Skip to content

Miracle Man

June 1, 2012

You know there is nothing like a delicious Mexican meal with all the extras like the queso cheese and refried beans that they bring in the little bowls with the fresh tortilla chips and salsa.

In my world, going out to eat on a Friday night with my husband is considered a hot-date night and is typical once or twice a month and really, it’s all we have time for these days.  With teenage boys at home, full-time jobs, finishing up my own college degree at age 47 and the maintenance of homeownership, we’re fortunate to have any downtime at all.

On this typical Friday night with our bellies full and salsa breath, my husband and I began our short three- mile ride home to begin our weekend.   Sometimes the unexpected happens and you encounter situations that hook you, pull you in, and change your life in amazing ways and on this evening we weren’t expecting what would happen next.

Pulling out of the parking lot onto the highway we saw a man holding a sign. He was older, in his sixties maybe, with a full-beard, kind of frail looking, and his heavy clothes were soiled with what looked like at least weeks worth of dirt.  He sat on the ground at the edge of the curb waving at the cars but what struck me hardest were the words on his sign.  “I need a miracle.”  Could he have said it any clearer?  What else could he have said or done to make it more obvious that he was in crises and that he needed, wanted, and was requesting some help?

I watched people drive by him, staring, reading the sign and turning away, some appearing disgusted, and some in utter disregard.  Maybe they knew someone once in his situation, had heard about a distant family member with the same plight, or maybe, just maybe, they had stood in his shoes for a fleeting moment only to be rescued in the final hour before experiencing complete destitution themselves.

Immediately tears welled up in my eyes and I could feel my husband looking at me.  Neither of us said a word at first and as we passed the man and turned the corner at the stop sign, I turned and looked at my husband and he said “Ok, I know, but you can’t go back alone”.  He already knew what I was thinking.

God, I love my husband so much.  In that one snapshot of time I realized once more why I had married him to begin with.  You see, he isn’t afraid to roll up his sleeves and help, really help.  Not help in the way that you cut a check and send it to a company that helps starving children, not that there is anything wrong with that, but  help in the way that you roll up your sleeves and touch people; really touch them, without fear of getting your hands dirty.  I believe that this was the way of Jesus, Ghandi, Mother Theresa and many others.  The way of love, deep and real love, unconditional love, and I believe it is our responsibility to reach out and help each other.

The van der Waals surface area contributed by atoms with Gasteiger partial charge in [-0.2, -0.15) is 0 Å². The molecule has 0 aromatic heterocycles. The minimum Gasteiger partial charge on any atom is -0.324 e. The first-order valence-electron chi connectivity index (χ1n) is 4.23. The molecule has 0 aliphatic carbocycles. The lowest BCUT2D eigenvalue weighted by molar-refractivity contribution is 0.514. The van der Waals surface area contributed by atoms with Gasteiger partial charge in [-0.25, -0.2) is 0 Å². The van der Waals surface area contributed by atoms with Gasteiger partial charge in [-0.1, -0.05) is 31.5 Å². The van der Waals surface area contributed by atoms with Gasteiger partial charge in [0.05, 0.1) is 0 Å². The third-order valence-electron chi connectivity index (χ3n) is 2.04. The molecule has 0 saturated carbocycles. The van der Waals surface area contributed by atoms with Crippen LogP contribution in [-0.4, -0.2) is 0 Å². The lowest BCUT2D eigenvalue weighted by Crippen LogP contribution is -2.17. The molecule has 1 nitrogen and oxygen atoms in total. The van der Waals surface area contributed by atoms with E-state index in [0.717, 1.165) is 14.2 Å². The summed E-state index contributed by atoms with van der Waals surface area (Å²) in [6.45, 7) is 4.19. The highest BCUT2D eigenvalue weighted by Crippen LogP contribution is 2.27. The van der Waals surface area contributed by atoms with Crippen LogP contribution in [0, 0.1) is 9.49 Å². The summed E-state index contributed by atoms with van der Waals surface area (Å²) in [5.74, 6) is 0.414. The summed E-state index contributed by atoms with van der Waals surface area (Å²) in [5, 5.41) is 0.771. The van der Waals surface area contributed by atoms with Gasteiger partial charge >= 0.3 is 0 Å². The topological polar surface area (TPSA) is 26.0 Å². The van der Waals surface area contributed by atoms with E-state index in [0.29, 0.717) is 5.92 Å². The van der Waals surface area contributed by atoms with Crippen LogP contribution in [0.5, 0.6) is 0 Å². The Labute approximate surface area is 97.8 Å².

I felt a huge rush of gratitude in that moment for all I have, a great job, healthy and smart kids, a home to call my own, a wonderful marriage and the ability to go out and eat Mexican food on a Friday night.  I am warm and safe and I have a bed to sleep in at night.

You see, twenty-four years ago I needed a miracle.  There was a time in my life that I wished I was dead, that God would just take me out because I didn’t want to wake up for one more day.   There were other times that I thought I never should have been born in the first place, that my life was some kind of cruel joke, and that I would never amount to anything.  I believed that my lot in life included violence, suffering and poverty.

We all need miracles I think at different points in time, when we experience the jumping off places- the dark nights of the soul when unanticipated things occur and knock us off our feet into fetal position.   Many of us have  persevered against incredible odds and our inner light, if not snuffed out altogether, becomes our greatest asset, honing us like gold in a brilliant fire, until we shine and rise from the ashes like a phoenix.

When I needed a miracle most, when I finally held up my sign so to speak, I was surrounded by family and even some people I didn’t  know who loved me unconditionally, lifted me up, and made me whole.

So on this Friday night, my husband and I continued driving home, packed up some food and warm clothes and headed back to the man with the sign.  As I pulled away, I watched my husband sit down on the curb with the man and begin talking and in that moment I knew all was well.  Regardless of the outcome, all was well.  Let’s make sure no one gets left behind.  And remember…..Optimists Rock!

Copyright 2012   Robin O’Grady

www.optimistsrock.com

Facebook: The Optimists Edge

robinogrady@wavecable.com

No comments yet

Leave a Reply

Fill in your details below or click an icon to log in:

WordPress.com Logo

You are commenting using your WordPress.com account. Log Out / Change )

Twitter picture

You are commenting using your Twitter account. Log Out / Change )

Facebook photo

You are commenting using your Facebook account. Log Out / Change )

Google+ photo

You are commenting using your Google+ account. Log Out / Change )

Connecting to %s

%d bloggers like this: